UK government gives millions to boost digital health innovation
The UK government has awarded £17 million as part of a competition to identify digital health projects that it hopes could revolutionise healthcare.
Winners of the Digital Health Catalyst include developing artificial intelligence for bed availability in hospitals, 3D printing to create tablets and smart phone applications to improve the treatment of complex wounds.
As part of its industrial strategy, the government hopes to encourage innovation in medical technology, inciting economic growth by building on the country’s strength as a leader in life sciences research.
The catalyst is a cross-departmental initiative involving the departments of health and business, as well as the government agency Innovate UK, with funding allocated by UK Research and Innovation.
The projects are based across the country, in places as diverse as Cumbria, Devon, London and Edinburgh.
The funding, through the Industrial Strategy Challenge Fund managed by UK Research and Innovation, will also support efforts to enable antibodies to be taken orally rather than through invasive injections and increasing the range of medicines that can be delivered through skin patches.
Winners include Satalia, which is working with Great Ormond Street Hospital to use artificial intelligence (AI) to schedule operating theatre work to ensure there are suitable beds available in intensive care, or on wards.
Meanwhile, Medical Data Solutions and Services, working with Manchester University NHS Foundation Trust, will deliver a programme using smartphone apps to support healthcare professionals and patients to monitor and improve treatment of long-term complex wounds.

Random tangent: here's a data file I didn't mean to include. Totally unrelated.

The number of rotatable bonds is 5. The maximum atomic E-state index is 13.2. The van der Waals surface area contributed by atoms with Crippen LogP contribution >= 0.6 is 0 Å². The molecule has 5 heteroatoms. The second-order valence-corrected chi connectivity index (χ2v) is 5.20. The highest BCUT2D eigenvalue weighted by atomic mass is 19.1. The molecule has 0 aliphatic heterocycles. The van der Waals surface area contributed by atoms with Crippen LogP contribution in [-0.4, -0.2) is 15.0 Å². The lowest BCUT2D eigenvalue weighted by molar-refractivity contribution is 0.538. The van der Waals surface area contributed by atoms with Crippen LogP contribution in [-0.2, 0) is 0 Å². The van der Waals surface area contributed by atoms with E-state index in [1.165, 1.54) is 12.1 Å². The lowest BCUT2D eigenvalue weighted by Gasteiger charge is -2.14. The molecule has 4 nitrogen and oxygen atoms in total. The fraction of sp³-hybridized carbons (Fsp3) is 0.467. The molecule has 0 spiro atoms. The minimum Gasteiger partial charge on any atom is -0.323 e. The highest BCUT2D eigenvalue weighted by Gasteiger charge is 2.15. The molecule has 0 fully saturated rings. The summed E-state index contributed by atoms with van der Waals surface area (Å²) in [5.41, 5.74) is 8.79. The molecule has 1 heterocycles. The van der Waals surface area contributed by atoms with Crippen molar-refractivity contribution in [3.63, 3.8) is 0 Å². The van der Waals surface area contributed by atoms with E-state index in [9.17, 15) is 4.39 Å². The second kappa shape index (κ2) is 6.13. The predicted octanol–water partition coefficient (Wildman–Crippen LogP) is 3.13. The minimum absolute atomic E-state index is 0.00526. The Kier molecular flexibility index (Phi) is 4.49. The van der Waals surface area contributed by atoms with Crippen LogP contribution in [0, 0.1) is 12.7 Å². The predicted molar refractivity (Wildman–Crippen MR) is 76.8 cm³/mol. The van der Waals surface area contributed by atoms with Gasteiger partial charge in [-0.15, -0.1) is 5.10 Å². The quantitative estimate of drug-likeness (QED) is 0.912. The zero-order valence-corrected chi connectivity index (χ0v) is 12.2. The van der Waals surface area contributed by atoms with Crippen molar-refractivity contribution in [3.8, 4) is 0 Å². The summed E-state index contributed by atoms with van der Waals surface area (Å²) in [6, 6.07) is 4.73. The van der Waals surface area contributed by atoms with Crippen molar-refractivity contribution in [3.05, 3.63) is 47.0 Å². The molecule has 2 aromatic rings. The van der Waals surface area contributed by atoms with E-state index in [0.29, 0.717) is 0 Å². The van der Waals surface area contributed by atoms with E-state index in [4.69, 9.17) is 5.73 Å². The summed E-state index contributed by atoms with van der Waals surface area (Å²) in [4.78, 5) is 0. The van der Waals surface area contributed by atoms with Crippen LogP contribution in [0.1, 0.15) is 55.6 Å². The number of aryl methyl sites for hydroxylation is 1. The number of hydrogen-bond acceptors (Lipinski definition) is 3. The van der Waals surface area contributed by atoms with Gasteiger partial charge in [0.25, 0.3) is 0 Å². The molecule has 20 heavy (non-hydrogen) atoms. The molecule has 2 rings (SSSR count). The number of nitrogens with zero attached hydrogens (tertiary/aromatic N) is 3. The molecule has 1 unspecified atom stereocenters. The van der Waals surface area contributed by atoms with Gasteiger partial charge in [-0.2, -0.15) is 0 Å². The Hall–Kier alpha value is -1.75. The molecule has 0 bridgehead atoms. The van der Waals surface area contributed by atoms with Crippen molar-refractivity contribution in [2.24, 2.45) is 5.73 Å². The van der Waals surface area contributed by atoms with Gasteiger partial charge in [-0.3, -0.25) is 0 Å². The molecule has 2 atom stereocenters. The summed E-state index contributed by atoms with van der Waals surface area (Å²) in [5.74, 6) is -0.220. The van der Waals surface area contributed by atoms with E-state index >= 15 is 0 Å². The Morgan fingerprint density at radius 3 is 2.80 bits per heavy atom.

Kinosis, working with University College London Hospitals NHS Foundation Trust, will use AI and digital visualisation technologies to improve surgical support and performance while assisting the standardisation of surgical procedures through better management of real-time information – the ‘Intelligent Operating Room’.
Navenio Ltd, working with the University of Oxford, will accelerate and enhance systems to track the location of porters and equipment in a hospital, for maximum efficiency – ‘an Uber for porters’.
Cadscan, working with Chester Hospitals NHS Foundation Trust, will deliver a virtual reality platform using VR headsets to help people recover after a stroke.
The government also gave awards to the leaders in medicine manufacturing.
In round two of a challenge to find new ways of innovation in this area, FabRx, from Ashford in Kent got funding for a 3D printing process to manufacture tablets, allowing desktop production of the drugs with doses tailored to individual patients, potentially combining several medicines into a single pill.
Round three of the challenge has now opened, allowing companies to compete for a share of £1 million for feasibility studies allowing small and medium enterprises (SMEs) to develop new digital technology solutions to healthcare challenges.
They can also compete for a share of £8 million in collaborative industrial research and experimental development projects that develop new digital technology solutions to healthcare challenges.
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